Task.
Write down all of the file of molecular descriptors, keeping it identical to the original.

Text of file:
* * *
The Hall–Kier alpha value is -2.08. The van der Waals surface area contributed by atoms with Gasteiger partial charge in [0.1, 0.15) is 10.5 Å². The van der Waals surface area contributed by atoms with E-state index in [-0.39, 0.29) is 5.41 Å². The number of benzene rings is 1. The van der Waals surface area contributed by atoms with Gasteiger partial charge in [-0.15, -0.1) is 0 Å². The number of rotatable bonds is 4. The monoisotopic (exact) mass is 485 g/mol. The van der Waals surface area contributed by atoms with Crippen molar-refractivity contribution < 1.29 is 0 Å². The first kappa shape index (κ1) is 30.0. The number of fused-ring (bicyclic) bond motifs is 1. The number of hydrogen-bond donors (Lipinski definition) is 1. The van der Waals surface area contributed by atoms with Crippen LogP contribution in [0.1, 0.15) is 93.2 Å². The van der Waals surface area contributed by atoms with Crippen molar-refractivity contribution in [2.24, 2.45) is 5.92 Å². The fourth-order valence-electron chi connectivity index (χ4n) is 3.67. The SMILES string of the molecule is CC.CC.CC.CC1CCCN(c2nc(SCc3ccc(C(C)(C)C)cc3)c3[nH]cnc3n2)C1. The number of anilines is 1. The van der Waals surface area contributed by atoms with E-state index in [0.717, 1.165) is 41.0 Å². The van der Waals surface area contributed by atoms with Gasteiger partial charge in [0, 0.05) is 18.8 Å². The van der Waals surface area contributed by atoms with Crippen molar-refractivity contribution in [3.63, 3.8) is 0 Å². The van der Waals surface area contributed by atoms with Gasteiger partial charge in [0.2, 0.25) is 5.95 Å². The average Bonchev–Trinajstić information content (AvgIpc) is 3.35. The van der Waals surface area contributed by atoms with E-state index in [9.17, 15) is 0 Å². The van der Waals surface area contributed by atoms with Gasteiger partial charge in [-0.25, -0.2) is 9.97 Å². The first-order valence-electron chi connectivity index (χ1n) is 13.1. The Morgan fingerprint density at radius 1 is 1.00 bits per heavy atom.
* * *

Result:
The Hall–Kier alpha value is -2.08. The van der Waals surface area contributed by atoms with Gasteiger partial charge in [0.1, 0.15) is 10.5 Å². The van der Waals surface area contributed by atoms with E-state index in [-0.39, 0.29) is 5.41 Å². The number of benzene rings is 1. The van der Waals surface area contributed by atoms with Gasteiger partial charge in [-0.15, -0.1) is 0 Å². The number of rotatable bonds is 4. The monoisotopic (exact) mass is 485 g/mol. The van der Waals surface area contributed by atoms with Crippen molar-refractivity contribution < 1.29 is 0 Å². The first kappa shape index (κ1) is 30.0. The number of fused-ring (bicyclic) bond motifs is 1. The number of hydrogen-bond donors (Lipinski definition) is 1. The van der Waals surface area contributed by atoms with Crippen LogP contribution in [0.1, 0.15) is 93.2 Å². The van der Waals surface area contributed by atoms with Crippen molar-refractivity contribution in [2.24, 2.45) is 5.92 Å². The fourth-order valence-electron chi connectivity index (χ4n) is 3.67. The SMILES string of the molecule is CC.CC.CC.CC1CCCN(c2nc(SCc3ccc(C(C)(C)C)cc3)c3[nH]cnc3n2)C1. The number of anilines is 1. The van der Waals surface area contributed by atoms with E-state index in [0.717, 1.165) is 41.0 Å². The van der Waals surface area contributed by atoms with Gasteiger partial charge in [0, 0.05) is 18.8 Å². The van der Waals surface area contributed by atoms with Crippen molar-refractivity contribution in [3.63, 3.8) is 0 Å². The van der Waals surface area contributed by atoms with Gasteiger partial charge in [0.2, 0.25) is 5.95 Å². The average Bonchev–Trinajstić information content (AvgIpc) is 3.35. The van der Waals surface area contributed by atoms with E-state index in [9.17, 15) is 0 Å². The van der Waals surface area contributed by atoms with Gasteiger partial charge in [-0.25, -0.2) is 9.97 Å². The first-order valence-electron chi connectivity index (χ1n) is 13.1. The Morgan fingerprint density at radius 1 is 1.00 bits per heavy atom.